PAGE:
In Farm's Way: PS1's Hipster Farm

Make text smaller Make text larger

On Sunday, a lot of people with kids, cigarettes and fantastic outfits paid between $2 and $5 to check of the Summer Opening Celebration of Public Farm 1 at PS1 in Brooklyn. Two bands, [Hex Message](/%E2%80%9D from NYC and [Ecstatic Sunshine](/%E2%80%9D via Baltimore, played sets of melodic drone under a tarp, and a beer-pavilion served up bottled water and brews in plastic cups.

[Public Farm 1](/%E2%80%9D (PF1) by [WORK Architecture Company](, the winners of this yearís MoMA/PS1 Young Architectís Program, is a pretty excellent idea whose execution lands somewhere in the middle of sustainable urban agriculture and a Discovery Zone. Essentially a lattice of raised beds in circular containers, the network houses all kinds of crops, has a red periscope attached to its underside and a rainwater pool at its center. Lots of handy information concerning herbs and irrigation techniques can be found in the soggy manuals inexplicably placed in pouches under the water-collection apparatus. The whole thing smells delicious, except for a spacious coop where a collection of fat chickens is housed. At intervals during Sundayís gala, museum employees would grab a bird and carry it around the courtyard to show to patrons.

It's an unsettling companion image for a project so precariously perched on the threshold between conscientious progressivism and bourgie solecism. PF1 felt uncomfortably similar to that sizable, healthy, immanently parade-able hen in the sense that both seem like plump symbols of Green reinvention without actually constituting effects commensurate with their sunny affectation.

I donít mean to dis the project, which Iím sure will pump out legitimate boonsófarmerís markets, educational programs, etc.óindependent of its institutional gloss. Itís not like this incline of soil barrels is intending to topple the agribusiness moloch in the course of its showing, and, in this modest sense, itís inevitably symbolic and catalytic status is OK. If the design makes us want to buy veggies from it, perhaps weíll see more architects adopt or develop the concept to a point where its ubiquity might actually warrant a round of drinks. Letís get some bands to play that party!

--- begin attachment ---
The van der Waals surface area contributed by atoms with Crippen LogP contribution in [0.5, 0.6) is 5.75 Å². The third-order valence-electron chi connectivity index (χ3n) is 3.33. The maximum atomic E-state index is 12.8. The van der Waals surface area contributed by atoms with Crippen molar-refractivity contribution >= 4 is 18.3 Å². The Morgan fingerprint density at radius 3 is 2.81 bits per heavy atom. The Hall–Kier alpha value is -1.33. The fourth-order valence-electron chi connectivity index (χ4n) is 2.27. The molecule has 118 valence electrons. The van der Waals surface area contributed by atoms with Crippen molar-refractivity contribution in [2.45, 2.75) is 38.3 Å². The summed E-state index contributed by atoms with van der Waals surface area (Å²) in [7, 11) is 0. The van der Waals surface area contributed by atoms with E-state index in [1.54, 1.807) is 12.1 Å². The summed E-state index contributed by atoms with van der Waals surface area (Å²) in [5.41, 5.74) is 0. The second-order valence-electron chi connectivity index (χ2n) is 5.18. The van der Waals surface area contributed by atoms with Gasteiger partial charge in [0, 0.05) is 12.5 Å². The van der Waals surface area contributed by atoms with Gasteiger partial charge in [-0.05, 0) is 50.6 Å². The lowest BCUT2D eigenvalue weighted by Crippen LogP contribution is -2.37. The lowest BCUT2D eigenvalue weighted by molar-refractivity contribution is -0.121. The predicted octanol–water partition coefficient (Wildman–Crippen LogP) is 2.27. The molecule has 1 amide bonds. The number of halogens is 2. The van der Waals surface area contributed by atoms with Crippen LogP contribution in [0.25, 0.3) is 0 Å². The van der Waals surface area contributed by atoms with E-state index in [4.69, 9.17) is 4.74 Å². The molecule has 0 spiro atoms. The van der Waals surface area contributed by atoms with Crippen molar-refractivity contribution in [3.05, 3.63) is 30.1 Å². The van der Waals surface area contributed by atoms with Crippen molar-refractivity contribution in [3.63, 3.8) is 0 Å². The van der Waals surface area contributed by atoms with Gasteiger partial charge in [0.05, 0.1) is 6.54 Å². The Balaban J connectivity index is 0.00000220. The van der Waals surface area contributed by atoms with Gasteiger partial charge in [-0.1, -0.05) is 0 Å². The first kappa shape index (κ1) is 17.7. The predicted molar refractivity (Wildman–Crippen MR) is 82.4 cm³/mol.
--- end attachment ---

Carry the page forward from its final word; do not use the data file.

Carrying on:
Perhaps the problem is PF1ís leech of art-market privilege. These kind of celebrations, ripe with cool shit, undoubtedly will attract a mostly affluent, mostly White, mostly post-collegiate crowd well-versed in the anticipation of our speciesí looming extinction at the hands of all manner of environmental and economic fuck-ups. Even if itís not explicitly elitist, it is elitist by implication. The cultural snobbery that demands microbrews on tap, noise collages on the PA, and half-winking chicken demos for the ethical and gastrointestinal sating of its self-selecting demographic, is an unfortunate caveat to the Farmís wholly legitimate appeal, one that, by all means, should be as universal as its aims and initiatives are needed. Itís a tall order, but no niche should have prerogative over these plots. Of course, in the meantime, Iíll try and become a vegetarian.

[Photo by Gatto Arancione on Flickr]

Make text smaller Make text larger




Subscribe to our mailing list

* indicates required
Neighborhood Newsletters